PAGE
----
6) When you buy yourself a beer, pause. Look around. Find someone to share it with, and be there, in that moment, as a friend and lover. There is a generosity to sharing time and space. Practice it, incessantly. Practice it kindly. Share yourself sometimes.

7) Listen. Pause. Listen again. There is a universe in each story you’re gifted, and it doesn’t matter if it’s in a language you struggle with. Unravel it slowly, make sure each strand is untangled and appreciated. There is a story looking for you. Listen. Let it find you.

8) Love. With fierce, unabated joy. Pause when you do- marvel at the magic of love. Marvel at the fact that you can. Say hallelujah for the tenacity of love in a world that tries too hard to commodity it and sell it off in little bottles. Reclaim.

9) Cook. For yourself and for the ones you love. Touch the raw ingredients with your hands and pause. Offer your respects to the brutal, beautiful joy that the act of eating creates. Feed someone, give them a belly full of warmth and nurturing. It’s a way of saying ‘I love you.’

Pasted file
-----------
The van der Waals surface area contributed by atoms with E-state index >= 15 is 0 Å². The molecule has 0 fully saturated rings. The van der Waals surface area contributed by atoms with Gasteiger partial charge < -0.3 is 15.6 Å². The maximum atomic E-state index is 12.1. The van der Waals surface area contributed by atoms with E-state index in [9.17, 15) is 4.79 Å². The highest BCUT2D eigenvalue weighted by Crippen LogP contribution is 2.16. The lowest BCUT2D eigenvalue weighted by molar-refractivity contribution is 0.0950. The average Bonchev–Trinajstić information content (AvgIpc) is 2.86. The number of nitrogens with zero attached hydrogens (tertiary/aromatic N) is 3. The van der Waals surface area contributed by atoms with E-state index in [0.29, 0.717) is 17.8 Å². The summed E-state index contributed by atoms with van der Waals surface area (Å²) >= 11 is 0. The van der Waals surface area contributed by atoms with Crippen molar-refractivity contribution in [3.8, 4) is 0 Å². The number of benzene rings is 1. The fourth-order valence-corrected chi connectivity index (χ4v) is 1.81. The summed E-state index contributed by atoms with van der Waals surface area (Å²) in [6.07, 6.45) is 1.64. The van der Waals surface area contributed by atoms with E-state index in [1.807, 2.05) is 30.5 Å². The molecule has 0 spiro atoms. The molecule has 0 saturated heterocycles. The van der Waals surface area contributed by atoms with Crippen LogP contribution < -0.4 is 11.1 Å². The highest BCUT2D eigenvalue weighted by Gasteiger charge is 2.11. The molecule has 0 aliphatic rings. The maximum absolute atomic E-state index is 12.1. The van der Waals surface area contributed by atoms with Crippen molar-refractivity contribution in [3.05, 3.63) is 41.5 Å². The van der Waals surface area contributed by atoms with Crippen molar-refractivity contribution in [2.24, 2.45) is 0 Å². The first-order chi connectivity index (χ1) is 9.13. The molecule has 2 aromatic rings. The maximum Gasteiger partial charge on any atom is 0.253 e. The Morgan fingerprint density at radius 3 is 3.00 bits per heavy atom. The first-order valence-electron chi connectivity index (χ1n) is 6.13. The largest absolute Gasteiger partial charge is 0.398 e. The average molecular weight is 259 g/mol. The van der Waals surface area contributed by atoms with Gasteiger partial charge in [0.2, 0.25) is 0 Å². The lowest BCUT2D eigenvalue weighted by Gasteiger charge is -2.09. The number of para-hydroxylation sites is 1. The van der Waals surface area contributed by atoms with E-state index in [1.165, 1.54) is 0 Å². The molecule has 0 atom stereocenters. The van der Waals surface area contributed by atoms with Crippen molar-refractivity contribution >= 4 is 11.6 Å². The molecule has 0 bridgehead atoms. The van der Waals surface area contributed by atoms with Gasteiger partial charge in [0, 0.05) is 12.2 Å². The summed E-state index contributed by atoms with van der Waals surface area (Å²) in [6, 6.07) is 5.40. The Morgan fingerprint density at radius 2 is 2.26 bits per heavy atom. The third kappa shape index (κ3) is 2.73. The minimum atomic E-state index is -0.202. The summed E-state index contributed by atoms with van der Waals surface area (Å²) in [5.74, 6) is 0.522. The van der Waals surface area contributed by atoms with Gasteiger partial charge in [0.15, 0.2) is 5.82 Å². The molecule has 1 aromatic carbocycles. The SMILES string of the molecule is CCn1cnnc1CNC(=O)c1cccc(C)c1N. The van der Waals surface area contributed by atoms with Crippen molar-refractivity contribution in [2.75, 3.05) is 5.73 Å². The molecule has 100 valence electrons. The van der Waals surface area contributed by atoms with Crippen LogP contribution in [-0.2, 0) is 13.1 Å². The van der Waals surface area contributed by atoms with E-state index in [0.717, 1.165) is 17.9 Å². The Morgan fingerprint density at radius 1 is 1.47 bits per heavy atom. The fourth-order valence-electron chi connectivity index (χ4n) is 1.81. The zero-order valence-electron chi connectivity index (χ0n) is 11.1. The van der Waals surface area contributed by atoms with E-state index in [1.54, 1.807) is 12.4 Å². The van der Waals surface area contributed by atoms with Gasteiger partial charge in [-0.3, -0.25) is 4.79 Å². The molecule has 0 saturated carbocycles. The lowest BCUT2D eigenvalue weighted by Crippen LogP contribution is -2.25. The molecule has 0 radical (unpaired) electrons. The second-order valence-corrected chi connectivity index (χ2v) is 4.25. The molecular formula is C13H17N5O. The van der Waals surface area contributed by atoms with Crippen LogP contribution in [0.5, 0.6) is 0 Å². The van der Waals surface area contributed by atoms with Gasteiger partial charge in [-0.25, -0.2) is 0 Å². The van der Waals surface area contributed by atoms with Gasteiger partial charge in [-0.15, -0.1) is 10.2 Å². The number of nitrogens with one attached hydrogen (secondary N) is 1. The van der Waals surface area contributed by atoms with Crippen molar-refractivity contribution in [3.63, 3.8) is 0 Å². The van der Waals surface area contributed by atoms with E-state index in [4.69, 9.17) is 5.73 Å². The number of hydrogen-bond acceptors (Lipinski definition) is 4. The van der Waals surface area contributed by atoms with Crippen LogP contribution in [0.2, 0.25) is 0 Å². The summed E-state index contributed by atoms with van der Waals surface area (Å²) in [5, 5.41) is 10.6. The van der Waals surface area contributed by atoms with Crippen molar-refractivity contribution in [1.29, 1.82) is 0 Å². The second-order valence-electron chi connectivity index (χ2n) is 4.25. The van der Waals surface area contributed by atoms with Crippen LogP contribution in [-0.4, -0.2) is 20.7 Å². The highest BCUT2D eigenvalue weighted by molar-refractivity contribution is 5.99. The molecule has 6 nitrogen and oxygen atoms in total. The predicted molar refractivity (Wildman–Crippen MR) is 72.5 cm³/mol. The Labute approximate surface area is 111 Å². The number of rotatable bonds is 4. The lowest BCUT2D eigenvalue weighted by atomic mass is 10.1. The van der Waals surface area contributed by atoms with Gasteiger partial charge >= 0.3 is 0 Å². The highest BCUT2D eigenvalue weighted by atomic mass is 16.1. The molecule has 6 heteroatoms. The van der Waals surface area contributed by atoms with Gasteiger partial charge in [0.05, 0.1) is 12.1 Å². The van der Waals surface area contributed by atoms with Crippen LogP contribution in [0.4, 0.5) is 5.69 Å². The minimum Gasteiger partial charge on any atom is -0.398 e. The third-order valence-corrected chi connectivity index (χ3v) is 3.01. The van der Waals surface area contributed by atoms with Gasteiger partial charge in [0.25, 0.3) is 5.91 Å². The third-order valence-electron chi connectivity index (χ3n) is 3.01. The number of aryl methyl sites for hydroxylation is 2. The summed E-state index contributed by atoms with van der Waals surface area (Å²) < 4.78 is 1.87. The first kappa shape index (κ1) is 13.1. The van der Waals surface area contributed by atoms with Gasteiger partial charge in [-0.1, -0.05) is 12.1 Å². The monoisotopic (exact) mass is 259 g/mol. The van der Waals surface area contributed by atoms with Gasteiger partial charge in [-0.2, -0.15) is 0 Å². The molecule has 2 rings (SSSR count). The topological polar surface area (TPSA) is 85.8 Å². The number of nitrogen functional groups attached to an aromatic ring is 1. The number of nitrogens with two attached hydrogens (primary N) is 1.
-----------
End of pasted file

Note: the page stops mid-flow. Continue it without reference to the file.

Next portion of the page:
10) Pause. Pause always. Give yourself time to stand still and observe the world. Give yourself time to find words to describe it. Give yourself the space to learn and to make mistakes and to learn again. Give yourself the courage to be honest and kind and wonderful.

 

The temptation here is to try and do an “If” moment as Rudyard Kipling would and sign this off with something akin to the famous last line which you could achieve if you follow the above steps -“Yours is the Earth and everything that’s in it, and which is more you’ll be a Man, my son!

But, of course, it’s not that simple, it’s never that simple.

Those 10 steps are great, and they’ll let you experience more of a place than you ever imagined you would. And past that? The but? The great answer? Well, that’s down to you. Uncle Tony will be looking down and watching to make sure you make the best of your travels!


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Anthony Bourdain travel thoughts